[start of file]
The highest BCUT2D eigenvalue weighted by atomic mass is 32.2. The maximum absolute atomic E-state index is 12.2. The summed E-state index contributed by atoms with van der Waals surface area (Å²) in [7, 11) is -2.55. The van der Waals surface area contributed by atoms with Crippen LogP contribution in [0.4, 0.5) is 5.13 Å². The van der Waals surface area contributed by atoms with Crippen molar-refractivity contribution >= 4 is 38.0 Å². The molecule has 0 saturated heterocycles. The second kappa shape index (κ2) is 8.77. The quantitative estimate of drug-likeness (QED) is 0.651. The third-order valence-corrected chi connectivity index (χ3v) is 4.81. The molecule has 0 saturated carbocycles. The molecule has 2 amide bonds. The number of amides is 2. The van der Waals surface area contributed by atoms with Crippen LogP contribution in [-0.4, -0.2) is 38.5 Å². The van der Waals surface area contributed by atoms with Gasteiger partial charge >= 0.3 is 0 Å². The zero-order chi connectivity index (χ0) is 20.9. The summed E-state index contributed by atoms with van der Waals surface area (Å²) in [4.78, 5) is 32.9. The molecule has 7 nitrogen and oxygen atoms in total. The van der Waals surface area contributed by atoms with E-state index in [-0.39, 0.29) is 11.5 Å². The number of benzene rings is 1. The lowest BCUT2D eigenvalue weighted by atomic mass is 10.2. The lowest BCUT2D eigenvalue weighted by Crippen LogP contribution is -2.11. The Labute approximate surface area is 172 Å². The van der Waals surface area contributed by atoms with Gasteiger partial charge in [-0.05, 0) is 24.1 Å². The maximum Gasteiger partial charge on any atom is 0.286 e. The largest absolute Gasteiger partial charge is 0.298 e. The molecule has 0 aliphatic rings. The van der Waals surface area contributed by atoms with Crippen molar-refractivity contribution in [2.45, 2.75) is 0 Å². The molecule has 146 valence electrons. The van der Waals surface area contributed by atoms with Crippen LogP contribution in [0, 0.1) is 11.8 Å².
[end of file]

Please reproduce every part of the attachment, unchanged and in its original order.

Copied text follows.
The highest BCUT2D eigenvalue weighted by atomic mass is 32.2. The maximum absolute atomic E-state index is 12.2. The summed E-state index contributed by atoms with van der Waals surface area (Å²) in [7, 11) is -2.55. The van der Waals surface area contributed by atoms with Crippen LogP contribution in [0.4, 0.5) is 5.13 Å². The van der Waals surface area contributed by atoms with Crippen molar-refractivity contribution >= 4 is 38.0 Å². The molecule has 0 saturated heterocycles. The second kappa shape index (κ2) is 8.77. The quantitative estimate of drug-likeness (QED) is 0.651. The third-order valence-corrected chi connectivity index (χ3v) is 4.81. The molecule has 0 saturated carbocycles. The molecule has 2 amide bonds. The number of amides is 2. The van der Waals surface area contributed by atoms with Crippen LogP contribution in [-0.4, -0.2) is 38.5 Å². The van der Waals surface area contributed by atoms with Gasteiger partial charge >= 0.3 is 0 Å². The zero-order chi connectivity index (χ0) is 20.9. The summed E-state index contributed by atoms with van der Waals surface area (Å²) in [4.78, 5) is 32.9. The molecule has 7 nitrogen and oxygen atoms in total. The van der Waals surface area contributed by atoms with E-state index in [-0.39, 0.29) is 11.5 Å². The number of benzene rings is 1. The lowest BCUT2D eigenvalue weighted by atomic mass is 10.2. The lowest BCUT2D eigenvalue weighted by Crippen LogP contribution is -2.11. The Labute approximate surface area is 172 Å². The van der Waals surface area contributed by atoms with Gasteiger partial charge in [-0.05, 0) is 24.1 Å². The maximum Gasteiger partial charge on any atom is 0.286 e. The largest absolute Gasteiger partial charge is 0.298 e. The molecule has 0 aliphatic rings. The van der Waals surface area contributed by atoms with Crippen molar-refractivity contribution in [2.45, 2.75) is 0 Å². The molecule has 146 valence electrons. The van der Waals surface area contributed by atoms with Crippen LogP contribution in [0, 0.1) is 11.8 Å².